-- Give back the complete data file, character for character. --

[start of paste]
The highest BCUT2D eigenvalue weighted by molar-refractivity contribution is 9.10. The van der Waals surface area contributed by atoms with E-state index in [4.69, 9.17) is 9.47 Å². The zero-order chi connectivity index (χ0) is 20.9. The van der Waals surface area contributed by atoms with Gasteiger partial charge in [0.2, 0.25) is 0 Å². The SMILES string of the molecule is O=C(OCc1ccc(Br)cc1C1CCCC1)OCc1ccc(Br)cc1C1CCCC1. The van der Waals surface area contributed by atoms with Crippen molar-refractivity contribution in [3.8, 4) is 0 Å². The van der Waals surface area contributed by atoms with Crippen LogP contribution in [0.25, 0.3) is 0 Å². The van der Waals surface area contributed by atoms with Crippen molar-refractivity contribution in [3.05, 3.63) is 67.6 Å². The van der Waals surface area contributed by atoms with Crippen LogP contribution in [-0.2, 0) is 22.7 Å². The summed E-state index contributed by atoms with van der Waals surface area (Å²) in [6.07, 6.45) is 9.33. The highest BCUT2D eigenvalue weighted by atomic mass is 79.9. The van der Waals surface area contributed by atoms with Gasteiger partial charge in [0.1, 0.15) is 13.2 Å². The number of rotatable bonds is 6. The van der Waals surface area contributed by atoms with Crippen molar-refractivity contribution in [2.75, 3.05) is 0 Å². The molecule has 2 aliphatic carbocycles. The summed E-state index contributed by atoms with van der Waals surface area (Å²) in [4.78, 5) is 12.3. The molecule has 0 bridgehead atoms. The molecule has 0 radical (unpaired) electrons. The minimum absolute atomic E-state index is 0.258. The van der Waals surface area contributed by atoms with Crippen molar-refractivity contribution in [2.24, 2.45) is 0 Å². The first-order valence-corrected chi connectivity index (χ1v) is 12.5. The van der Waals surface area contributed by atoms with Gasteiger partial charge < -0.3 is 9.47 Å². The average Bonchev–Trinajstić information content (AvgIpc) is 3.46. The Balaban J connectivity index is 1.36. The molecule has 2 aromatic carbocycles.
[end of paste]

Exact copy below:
The highest BCUT2D eigenvalue weighted by molar-refractivity contribution is 9.10. The van der Waals surface area contributed by atoms with E-state index in [4.69, 9.17) is 9.47 Å². The zero-order chi connectivity index (χ0) is 20.9. The van der Waals surface area contributed by atoms with Gasteiger partial charge in [0.2, 0.25) is 0 Å². The SMILES string of the molecule is O=C(OCc1ccc(Br)cc1C1CCCC1)OCc1ccc(Br)cc1C1CCCC1. The van der Waals surface area contributed by atoms with Crippen molar-refractivity contribution in [3.8, 4) is 0 Å². The van der Waals surface area contributed by atoms with Crippen LogP contribution in [0.25, 0.3) is 0 Å². The van der Waals surface area contributed by atoms with Crippen molar-refractivity contribution in [3.05, 3.63) is 67.6 Å². The van der Waals surface area contributed by atoms with Crippen LogP contribution in [-0.2, 0) is 22.7 Å². The summed E-state index contributed by atoms with van der Waals surface area (Å²) in [6.07, 6.45) is 9.33. The highest BCUT2D eigenvalue weighted by atomic mass is 79.9. The van der Waals surface area contributed by atoms with Gasteiger partial charge in [0.1, 0.15) is 13.2 Å². The number of rotatable bonds is 6. The van der Waals surface area contributed by atoms with Crippen molar-refractivity contribution in [2.75, 3.05) is 0 Å². The molecule has 2 aliphatic carbocycles. The summed E-state index contributed by atoms with van der Waals surface area (Å²) in [4.78, 5) is 12.3. The molecule has 0 bridgehead atoms. The molecule has 0 radical (unpaired) electrons. The minimum absolute atomic E-state index is 0.258. The van der Waals surface area contributed by atoms with Crippen molar-refractivity contribution in [2.24, 2.45) is 0 Å². The first-order valence-corrected chi connectivity index (χ1v) is 12.5. The van der Waals surface area contributed by atoms with Gasteiger partial charge < -0.3 is 9.47 Å². The average Bonchev–Trinajstić information content (AvgIpc) is 3.46. The Balaban J connectivity index is 1.36. The molecule has 2 aromatic carbocycles.